Still today, I struggle with a lot of the negative thoughts and patterns that hold me back. There was this desperate voice in my head telling me not to write this, but I decided to do it anyway. It was to prove to myself that I did not have to listen to my fears, and to open my brain for other people who might be afraid to confront their own issues. We live in a world that values mental health a lot more than it used to, and you can see this in the rise of things like meditation, but I believe there is still a stigma around the idea that mental illness could perhaps work like a physical illness. You wouldn't tell someone not to take insulin if they were diagnosed as diabetic right? So why should someone who is genetically predisposed to have out-of-balance brain chemistry be ashamed to try antidepressants, or at least to talk about the way they're feeling with a professional?

The other thing I want to talk about is the internet. I know its cliché, but it's true. We sit, stare at, analyze, and eventually re-take photos of ourselves in the most intimate and contrived positions.

We find the perfect moment to loop in Instagram videos, otherwise people would be bored.

We find the perfect lighting for a passing moment, the perfectly novel caption, otherwise the photo wouldn't seem as good (or better, I guess) than the actual experience.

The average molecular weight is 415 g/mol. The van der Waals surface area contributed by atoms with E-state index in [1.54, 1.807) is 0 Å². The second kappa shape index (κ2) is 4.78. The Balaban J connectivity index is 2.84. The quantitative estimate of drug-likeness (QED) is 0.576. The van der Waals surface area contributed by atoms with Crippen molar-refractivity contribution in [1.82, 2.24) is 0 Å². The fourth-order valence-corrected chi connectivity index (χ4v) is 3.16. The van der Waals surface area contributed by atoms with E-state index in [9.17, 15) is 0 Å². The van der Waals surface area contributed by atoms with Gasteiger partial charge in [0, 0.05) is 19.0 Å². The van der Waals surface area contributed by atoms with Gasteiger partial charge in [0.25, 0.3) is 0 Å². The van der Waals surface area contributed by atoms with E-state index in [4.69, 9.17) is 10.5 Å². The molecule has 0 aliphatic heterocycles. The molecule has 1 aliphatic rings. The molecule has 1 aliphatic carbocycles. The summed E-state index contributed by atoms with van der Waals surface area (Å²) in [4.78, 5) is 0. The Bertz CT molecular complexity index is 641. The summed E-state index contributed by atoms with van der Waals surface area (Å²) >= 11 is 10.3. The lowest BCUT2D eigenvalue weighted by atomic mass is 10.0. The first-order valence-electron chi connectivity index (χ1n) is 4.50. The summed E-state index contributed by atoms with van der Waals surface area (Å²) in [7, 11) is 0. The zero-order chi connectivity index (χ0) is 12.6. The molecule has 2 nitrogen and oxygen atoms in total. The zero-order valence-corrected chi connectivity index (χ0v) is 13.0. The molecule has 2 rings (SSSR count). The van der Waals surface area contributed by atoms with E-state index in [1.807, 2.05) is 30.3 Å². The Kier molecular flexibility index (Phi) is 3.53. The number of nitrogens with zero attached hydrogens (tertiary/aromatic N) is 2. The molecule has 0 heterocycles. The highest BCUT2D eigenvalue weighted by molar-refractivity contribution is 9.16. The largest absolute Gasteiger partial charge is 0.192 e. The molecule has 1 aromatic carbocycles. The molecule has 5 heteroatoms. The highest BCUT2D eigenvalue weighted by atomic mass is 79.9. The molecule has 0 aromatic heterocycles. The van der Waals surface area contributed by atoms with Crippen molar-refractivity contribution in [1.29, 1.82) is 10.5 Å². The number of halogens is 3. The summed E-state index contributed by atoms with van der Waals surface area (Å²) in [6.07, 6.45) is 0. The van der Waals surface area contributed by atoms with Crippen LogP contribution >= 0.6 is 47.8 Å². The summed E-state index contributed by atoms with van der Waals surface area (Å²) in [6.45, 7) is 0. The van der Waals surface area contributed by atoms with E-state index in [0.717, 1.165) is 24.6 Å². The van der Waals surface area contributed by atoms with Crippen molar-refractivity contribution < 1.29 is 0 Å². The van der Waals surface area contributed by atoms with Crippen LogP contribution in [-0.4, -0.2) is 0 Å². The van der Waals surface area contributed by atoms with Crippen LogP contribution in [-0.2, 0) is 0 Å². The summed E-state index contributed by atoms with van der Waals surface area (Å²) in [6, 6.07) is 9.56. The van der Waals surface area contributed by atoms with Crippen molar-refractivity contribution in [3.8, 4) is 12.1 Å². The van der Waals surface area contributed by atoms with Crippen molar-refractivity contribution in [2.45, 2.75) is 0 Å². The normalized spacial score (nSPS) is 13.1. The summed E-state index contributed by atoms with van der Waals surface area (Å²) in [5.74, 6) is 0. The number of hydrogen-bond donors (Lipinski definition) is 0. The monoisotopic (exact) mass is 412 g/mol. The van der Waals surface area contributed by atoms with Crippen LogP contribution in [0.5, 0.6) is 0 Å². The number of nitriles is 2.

We comment on peoples shit for *clout* (lol), but we can't seem to truly show ourselves, or the people that really care about us, love.

We re-wire our brains to be on a loop of dopamine rewarding, yet we wonder why real life sometimes just doesn't seem as exciting as it should. We wonder why we feel so fucking empty. Why we constantly beat ourselves up for not being as ~whatever~ as the people around us, or the people we don't even know.

And even talking about it feels petty (see: it's the fucking internet, relax dude).

But we gotta.

We wonder why we have such self-esteem issues and feel a lack of connection.

"We're changing and losing ourselves, we're re-programming ourselves for immediate gratification, and we're damaging our souls."

It's because we do this to ourselves all day long, and we can't stop. It's literally a drug, and it has the power to slowly re-wire our minds and chip away at our spirits.

Yet it feels so good...

I don't have the solution.

Maybe it's because real life just doesn't feel as good anymore. And maybe it's because I do exactly what I talk about being so shitty.

Whether or not we get rid of likes and followers, I just think it's something we shouldn't feel so corny for talking about, online and in real life. It's something that needs to evolve. There's obviously so much good out there, but we're changing and losing ourselves, we're re-programming ourselves for immediate gratification, and we're damaging our souls.

And for what? Real love is all around us. Real love is inside of us. Maybe we just need a moment to breathe and remember...

Stream Lauv's "Drugs & the Internet," below, and follow him on Instagram (@lauvsongs).

Photography: Stefan Kohli